Cruelty to the animals we eat

February 22, 2011

As an animal activist, I was thrilled that Baltimore City chose to try the case against two teenagers accused of setting fire to a dog, and the fact that the public was so up-in-arms about what happened to poor Phoenix ("Strong response to dog's burning," Feb. 20). 

Phoenix was heinously tortured and suffered in a way no living creature — human or animal — should have to. Luckily, there are laws against such crimes, and it seems those laws will be getting tougher.

Unfortunately, there are animals for whom there is hardly any regard for their abuse and torture, and barely any laws to protect them. I am referring to the 10 billion animals in the United States alone that are raised just to be killed and eaten.

Their suffering is hidden by public view for very obvious reasons.  They are forced to live in dirty, cramped pens or cages, untreated if sick, denied any basic respect for their natural instincts, and then shackled upside down to have their blood drained after their throats are slit.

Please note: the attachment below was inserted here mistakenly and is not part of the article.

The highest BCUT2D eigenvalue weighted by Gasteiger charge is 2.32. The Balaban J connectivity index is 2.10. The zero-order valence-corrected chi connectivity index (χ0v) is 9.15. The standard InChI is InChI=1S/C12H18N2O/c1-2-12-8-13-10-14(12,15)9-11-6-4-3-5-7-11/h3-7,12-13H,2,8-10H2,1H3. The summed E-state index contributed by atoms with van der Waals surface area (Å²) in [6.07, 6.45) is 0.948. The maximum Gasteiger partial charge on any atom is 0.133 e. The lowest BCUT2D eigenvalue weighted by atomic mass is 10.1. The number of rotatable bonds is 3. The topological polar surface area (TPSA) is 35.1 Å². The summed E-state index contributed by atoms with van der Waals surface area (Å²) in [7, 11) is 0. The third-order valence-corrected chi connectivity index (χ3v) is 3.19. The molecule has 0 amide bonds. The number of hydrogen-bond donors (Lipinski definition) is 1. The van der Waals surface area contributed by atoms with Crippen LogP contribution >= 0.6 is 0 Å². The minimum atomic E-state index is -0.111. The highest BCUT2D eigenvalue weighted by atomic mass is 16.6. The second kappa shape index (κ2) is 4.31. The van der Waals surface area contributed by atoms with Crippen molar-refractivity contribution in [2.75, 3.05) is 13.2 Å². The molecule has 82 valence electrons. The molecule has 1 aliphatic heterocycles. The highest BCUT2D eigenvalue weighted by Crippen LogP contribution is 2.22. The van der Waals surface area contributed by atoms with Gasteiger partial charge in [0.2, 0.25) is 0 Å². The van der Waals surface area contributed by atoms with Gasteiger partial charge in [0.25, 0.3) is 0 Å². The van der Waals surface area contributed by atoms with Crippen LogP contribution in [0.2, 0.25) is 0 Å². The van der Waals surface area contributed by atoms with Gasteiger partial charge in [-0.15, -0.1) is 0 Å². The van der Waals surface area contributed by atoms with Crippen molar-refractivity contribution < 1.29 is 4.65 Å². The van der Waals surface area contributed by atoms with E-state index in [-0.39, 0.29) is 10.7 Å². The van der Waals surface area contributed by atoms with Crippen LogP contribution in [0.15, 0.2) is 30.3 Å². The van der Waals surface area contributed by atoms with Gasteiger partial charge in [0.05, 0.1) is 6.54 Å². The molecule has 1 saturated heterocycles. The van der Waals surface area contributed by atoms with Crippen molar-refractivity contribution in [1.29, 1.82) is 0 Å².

After watching stockyard and slaughterhouse footage of this abuse, I am shocked at how this is done to animals that are no different in terms of feeling pleasure and pain than the animals with whom we share our homes and love like children. 

I am just asking people who cared about the plight of poor Phoenix to consider what is behind the meat on their plate, and to widen their circle of compassion to include not just cats and dogs but all animals that deserve a life free of suffering.

Jamie Cohen, Baltimore

The writer is coordinator of the Baltimore Farm Sanctuary Walk for Farm Animals.

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